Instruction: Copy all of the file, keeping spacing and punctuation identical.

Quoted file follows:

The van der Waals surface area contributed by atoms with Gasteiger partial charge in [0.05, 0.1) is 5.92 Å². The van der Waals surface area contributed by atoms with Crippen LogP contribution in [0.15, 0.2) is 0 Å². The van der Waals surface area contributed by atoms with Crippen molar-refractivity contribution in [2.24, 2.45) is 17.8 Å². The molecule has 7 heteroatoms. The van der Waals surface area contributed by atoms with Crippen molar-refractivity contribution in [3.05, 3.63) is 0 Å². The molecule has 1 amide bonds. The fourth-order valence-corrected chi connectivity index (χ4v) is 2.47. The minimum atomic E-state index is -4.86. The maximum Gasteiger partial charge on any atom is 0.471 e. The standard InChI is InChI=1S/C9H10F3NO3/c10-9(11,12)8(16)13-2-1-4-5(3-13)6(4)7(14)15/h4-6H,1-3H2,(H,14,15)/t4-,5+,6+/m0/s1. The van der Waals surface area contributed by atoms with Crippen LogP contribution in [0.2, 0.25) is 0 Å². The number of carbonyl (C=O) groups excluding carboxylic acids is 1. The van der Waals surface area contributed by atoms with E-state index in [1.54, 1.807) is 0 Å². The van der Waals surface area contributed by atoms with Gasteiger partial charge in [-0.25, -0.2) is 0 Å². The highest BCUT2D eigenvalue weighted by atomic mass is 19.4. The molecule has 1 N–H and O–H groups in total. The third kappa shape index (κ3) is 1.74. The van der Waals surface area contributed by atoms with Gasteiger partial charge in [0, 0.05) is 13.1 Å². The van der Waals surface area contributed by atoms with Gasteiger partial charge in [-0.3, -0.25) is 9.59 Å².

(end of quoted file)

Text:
The van der Waals surface area contributed by atoms with Gasteiger partial charge in [0.05, 0.1) is 5.92 Å². The van der Waals surface area contributed by atoms with Crippen LogP contribution in [0.15, 0.2) is 0 Å². The van der Waals surface area contributed by atoms with Crippen molar-refractivity contribution in [2.24, 2.45) is 17.8 Å². The molecule has 7 heteroatoms. The van der Waals surface area contributed by atoms with Crippen molar-refractivity contribution in [3.05, 3.63) is 0 Å². The molecule has 1 amide bonds. The fourth-order valence-corrected chi connectivity index (χ4v) is 2.47. The minimum atomic E-state index is -4.86. The maximum Gasteiger partial charge on any atom is 0.471 e. The standard InChI is InChI=1S/C9H10F3NO3/c10-9(11,12)8(16)13-2-1-4-5(3-13)6(4)7(14)15/h4-6H,1-3H2,(H,14,15)/t4-,5+,6+/m0/s1. The van der Waals surface area contributed by atoms with Crippen LogP contribution in [0.2, 0.25) is 0 Å². The number of carbonyl (C=O) groups excluding carboxylic acids is 1. The van der Waals surface area contributed by atoms with E-state index in [1.54, 1.807) is 0 Å². The van der Waals surface area contributed by atoms with Gasteiger partial charge in [-0.25, -0.2) is 0 Å². The highest BCUT2D eigenvalue weighted by atomic mass is 19.4. The molecule has 1 N–H and O–H groups in total. The third kappa shape index (κ3) is 1.74. The van der Waals surface area contributed by atoms with Gasteiger partial charge in [0, 0.05) is 13.1 Å². The van der Waals surface area contributed by atoms with Gasteiger partial charge in [-0.3, -0.25) is 9.59 Å².